Interactive simulation

Our aim is to simulate the movement of soft bodies in interaction. The simulations are coupled to physical device to enable interaction between users and the 3D simulations. The difficulty is to propose efficient models and parallel algorithms on the GPU of simulation to achieve interactive execution time. One direct application is to develop a new kind of training simulators for medical gestures.

Members involved : Fabrice Jaillet, Florence Zara

New biomechanical models

We proposed new modeling approaches to simulate in real-time soft bodies with:

  • the extension of the mass-springs model to improve its accuracy;
  • the extension of the mass-tensor model to automatically generate the formulation of interaction forces;
  • a unified topological and physical model enabling modifications (like refinement, cutting, piercing) of the object during the physical simulation;
  • a surface model to decrease the computational cost of the simulation.

Adaptive simulation

A bottleneck for achieving real-time is the adaptation of the object representation during the simulation. In this sense, we are working on:

  • mesh adaptation according to both geometrical and physical criteria;
  • adaptation of the computation methods involving adaptive time steps, inline switch between implicit/explicit integration methods, behavior’s law, etc.
  • use of a posteriori or dynamic error criterium.
Training simulators for medical gestures

One application of our research concerns the development of complete simulators based on Virtual Reality.

The SAGA project (ANR MN 2012) propose a complete simulator for learning obstetric gestures for childbirth, restoring a level of similarity with reality determined based on training objectives. This simulator couple:

  • A numerical simulation enabling the determination of the trajectory of the fetus during the childbirth taking into account the morphology of the woman, the position of the fetus and various disorders related to childbirth, and gestures of the user; the computation of efforts due to the interaction between the fetus and the pelvic muscles; the visualization of the organs deformation induced by the descent of the fetus.
  • A physical system on which we can make the forces exerted during delivery by ensuring the sense of touch (fetal head, muscles) and retrieve the user’s movements.
  • A software educational component that relies on the identification of parameters relevant to real situations, their incorporation into the system, the definition of criteria for monitoring and evaluation of user actions, and developing ways of generating customized training courses to each user.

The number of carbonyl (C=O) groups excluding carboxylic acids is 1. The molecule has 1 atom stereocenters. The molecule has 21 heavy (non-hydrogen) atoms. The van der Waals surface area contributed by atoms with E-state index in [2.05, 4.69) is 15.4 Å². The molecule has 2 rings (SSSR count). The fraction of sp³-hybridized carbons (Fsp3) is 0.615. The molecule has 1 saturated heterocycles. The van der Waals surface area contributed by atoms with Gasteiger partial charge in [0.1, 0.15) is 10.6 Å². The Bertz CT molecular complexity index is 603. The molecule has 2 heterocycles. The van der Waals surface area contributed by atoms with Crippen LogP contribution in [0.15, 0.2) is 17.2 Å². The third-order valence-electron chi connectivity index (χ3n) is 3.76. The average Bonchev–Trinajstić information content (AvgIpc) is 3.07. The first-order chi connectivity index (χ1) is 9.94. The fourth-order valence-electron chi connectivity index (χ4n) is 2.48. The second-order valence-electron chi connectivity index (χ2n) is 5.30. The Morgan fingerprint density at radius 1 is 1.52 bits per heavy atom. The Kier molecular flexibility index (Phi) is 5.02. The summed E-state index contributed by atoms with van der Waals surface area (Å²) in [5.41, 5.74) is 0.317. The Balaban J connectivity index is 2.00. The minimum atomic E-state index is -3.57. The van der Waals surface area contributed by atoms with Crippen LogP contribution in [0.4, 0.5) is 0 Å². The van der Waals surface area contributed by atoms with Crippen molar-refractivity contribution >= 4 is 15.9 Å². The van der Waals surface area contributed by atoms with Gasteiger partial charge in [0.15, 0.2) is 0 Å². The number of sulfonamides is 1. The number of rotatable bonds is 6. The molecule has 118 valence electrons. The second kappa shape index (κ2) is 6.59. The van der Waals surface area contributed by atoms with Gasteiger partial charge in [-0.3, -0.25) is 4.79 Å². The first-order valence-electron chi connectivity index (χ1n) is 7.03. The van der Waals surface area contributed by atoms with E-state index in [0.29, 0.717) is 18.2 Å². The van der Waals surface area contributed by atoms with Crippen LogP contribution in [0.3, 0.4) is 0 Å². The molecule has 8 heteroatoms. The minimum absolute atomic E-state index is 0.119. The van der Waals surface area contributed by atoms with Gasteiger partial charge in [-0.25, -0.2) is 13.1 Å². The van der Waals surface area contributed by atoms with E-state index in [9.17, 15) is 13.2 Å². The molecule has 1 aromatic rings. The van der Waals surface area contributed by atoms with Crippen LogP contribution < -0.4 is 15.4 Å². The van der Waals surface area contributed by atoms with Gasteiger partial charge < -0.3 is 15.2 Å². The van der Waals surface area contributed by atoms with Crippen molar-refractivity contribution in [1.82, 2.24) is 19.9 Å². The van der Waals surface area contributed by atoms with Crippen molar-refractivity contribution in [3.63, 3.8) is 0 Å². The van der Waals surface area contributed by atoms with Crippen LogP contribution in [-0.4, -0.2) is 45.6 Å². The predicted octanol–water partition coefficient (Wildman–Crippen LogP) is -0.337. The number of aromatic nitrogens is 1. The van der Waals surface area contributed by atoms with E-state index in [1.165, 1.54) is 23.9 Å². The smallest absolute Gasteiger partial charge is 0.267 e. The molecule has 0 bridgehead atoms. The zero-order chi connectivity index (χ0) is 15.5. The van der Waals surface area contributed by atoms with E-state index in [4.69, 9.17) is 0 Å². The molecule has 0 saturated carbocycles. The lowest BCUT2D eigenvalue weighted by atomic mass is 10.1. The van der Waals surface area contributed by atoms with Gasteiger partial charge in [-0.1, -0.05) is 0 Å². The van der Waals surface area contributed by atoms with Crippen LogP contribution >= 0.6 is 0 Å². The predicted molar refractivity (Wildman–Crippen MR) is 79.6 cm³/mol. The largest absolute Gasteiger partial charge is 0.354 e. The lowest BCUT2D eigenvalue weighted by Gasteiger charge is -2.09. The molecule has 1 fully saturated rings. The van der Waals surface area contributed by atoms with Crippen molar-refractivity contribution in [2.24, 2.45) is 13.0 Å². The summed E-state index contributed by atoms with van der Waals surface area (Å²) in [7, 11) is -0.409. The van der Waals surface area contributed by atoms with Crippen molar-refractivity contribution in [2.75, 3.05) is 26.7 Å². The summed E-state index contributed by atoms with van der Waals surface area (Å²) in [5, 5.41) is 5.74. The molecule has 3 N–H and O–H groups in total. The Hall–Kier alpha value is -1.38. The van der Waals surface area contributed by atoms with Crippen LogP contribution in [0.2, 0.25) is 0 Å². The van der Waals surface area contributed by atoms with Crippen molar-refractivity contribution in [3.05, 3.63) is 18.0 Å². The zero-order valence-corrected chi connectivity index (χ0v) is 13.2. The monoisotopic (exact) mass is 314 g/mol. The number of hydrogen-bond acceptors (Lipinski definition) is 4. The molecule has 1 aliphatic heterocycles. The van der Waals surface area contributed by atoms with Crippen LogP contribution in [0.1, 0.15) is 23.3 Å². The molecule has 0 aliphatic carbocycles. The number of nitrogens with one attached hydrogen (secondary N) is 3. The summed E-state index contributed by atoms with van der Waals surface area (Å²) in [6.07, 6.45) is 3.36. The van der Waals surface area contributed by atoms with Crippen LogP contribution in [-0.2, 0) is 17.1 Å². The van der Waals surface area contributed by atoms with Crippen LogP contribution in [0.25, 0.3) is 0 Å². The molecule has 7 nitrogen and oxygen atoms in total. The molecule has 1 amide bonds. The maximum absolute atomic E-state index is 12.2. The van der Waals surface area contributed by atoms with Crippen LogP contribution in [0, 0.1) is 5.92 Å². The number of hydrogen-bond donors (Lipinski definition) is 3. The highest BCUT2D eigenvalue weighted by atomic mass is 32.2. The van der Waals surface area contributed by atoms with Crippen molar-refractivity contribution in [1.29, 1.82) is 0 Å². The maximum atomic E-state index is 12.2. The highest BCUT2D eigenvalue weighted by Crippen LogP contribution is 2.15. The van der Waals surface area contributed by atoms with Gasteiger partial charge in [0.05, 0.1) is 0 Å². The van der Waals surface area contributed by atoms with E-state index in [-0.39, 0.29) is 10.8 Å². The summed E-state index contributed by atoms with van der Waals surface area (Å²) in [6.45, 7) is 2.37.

The SPARTE project (IDEFI SAMSEI) propose a complete simulator for learning medical gestures to needle insertion in ultra-sound guided joints.

Interactive animation

Face: from capture to animation

This research aimed at producing realistic facial animation. This original approach by its transversal will sweep many techniques from the production of motion pictures starting with the capture. The techniques explored then share the topic of study ‘face’ and not methods of problem-solving.

Members involved: Alexandre Meyer, Saïda Bouakaz


Articulated body motion generation

Multi-legged characters like quadrupeds, arachnids, reptiles, etc. are an essential part of any simulation and they greatly participate in making virtual worlds more life-like. These multi-legged characters should be capable of moving freely and in a believable way in order to convey a better immersive experience for the users. But these locomotion animations are quite rich due to the complexity of the navigated environments and the variety of the animated morphologies, gaits, body sizes and proportions, etc. Another challenge when modeling such animations arises from the lack of motion data inherent to either the difficulty to obtain them or the impossibility to capture them.

Members involved: Alexandre Meyer, Saida Bouakaz

Physics-based animation

One way to animate virtual humans consists in simulating its movement in a physics environment. Controlling the entire body in such an environment (i.e. by applying forces and torques) is a very challenging task but the main reward lies in the flexibility and automation of producing motion (e.g. responses to external perturbations or inner modifications are calculated by the physics engine, nothing has to be done to describe the resulting kinematic). In the case the physics simulation must track an existing motion, the main difficulty is to assure a reasonable tracking while preserving naturalism (e.g. respect of balance). The controller is responsible for this task.

Members involved: Nicolas Pronost, Saida Bouakaz